National Peking Duck Day

National Peking Duck Day is a holiday that’s observed on January 18th annually and honors the dish that hails from Beijing and has been prepared in China since the Imperial Era. For everyone who isn’t familiar with this dish, Peking Duck is a whole duck that’s been slaughtered after 65 days and is seasoned using a particular blend of spices before they’re roasted in either a hung oven or a closed one.

The History Of Peking Duck

Roasted Duck can be traced back to China during the Southern and Northern Dynasties. This is a period of Chinese history that lasted from 420 to 589, so roasted duck has been made for at least the past 1,600+ years, if not longer in China. During the Yuan Dynasty, a particular type of roasted duck was prepared for the Emperor in China and was named “Shao Yazi” during the 14th century. Although this wasn’t technically Peking Duck, it was closer to modern versions than it had previously been. It wouldn’t be until the Ming Dynasty, during the 14th through 17th centuries that Peking Duck began to take shape. By the middle of the 19th century, the recipe for this dish would be fully fleshed out by Imperial chefs.

Interesting Facts About Ducks

Since there would be no Peking Duck without ducks, we thought that we’d take the time to research some interesting facts about these not-so-foul fowls. So if you want to learn more about these birds, then check out the following facts. On the other hand, if you would rather not know more about something that you’re going to eat, then feel free to skip ahead to the next section.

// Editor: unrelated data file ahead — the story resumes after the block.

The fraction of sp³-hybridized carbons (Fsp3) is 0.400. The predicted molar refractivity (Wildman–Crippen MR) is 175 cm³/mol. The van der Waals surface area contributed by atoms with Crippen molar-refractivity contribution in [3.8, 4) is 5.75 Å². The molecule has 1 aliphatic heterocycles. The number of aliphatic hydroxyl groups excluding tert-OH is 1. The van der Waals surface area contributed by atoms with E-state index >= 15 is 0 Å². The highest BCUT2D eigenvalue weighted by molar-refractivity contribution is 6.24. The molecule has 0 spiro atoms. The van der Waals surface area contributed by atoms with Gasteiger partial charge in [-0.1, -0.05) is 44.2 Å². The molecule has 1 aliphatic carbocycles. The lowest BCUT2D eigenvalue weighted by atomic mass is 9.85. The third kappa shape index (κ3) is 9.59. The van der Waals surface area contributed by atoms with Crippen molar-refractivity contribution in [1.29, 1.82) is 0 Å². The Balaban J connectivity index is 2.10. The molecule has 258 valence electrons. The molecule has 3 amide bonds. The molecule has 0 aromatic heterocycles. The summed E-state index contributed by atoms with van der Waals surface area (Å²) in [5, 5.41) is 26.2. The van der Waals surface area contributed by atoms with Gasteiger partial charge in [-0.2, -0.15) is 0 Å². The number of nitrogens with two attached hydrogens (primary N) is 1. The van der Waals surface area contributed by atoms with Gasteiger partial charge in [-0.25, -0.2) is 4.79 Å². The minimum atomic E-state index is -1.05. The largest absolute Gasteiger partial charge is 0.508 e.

• All ducks are part of the bird family Anatidae. This family includes geese and swans as well.
  • There are approximately 175 birds in the Anatidae family, but not all of them are ducks.
  • Ducks can be found on every continent except for Antarctica.
  • Mallards are a duck species that are found all over the world.
  • An adult female duck is a hen, an adult male duck is a drake.
  • A baby duck is called a duckling.
  • Ducks’ feathers stay dry thanks to an intricate feather structure and a wax coating that’s produced by the duck’s uropygial gland.
  • Ducks are precocial. This means that they are covered with down and can leave the nest within a few hours.
  • A female duck will lead her ducklings up to over a half-mile to find a suitable source of water for feeding or swimming.
  • Most duck species are monogamous for a breeding season. However, ducks do not mate for life.
  • Female ducks will line their nests with reeds, leaves, mud, grass, twigs, and even feathers from their own breast.
  • There are over 40 different breeds of domestic ducks.

Observing National Peking Duck Day

National Peking Duck Day can be celebrated by simply going out and having Peking Duck for dinner, or if you’re adventurous, making your own at home. There are numerous recipes online for this recipe, so just about anyone should be able to make it. While observing this food holiday, be sure to use the hashtag #NationalPekingDuckDay on your social media accounts to encourage everyone to observe this tasty holiday.

Where is National Peking Duck Day celebrated?

There is no specific location where this holiday is celebrated.
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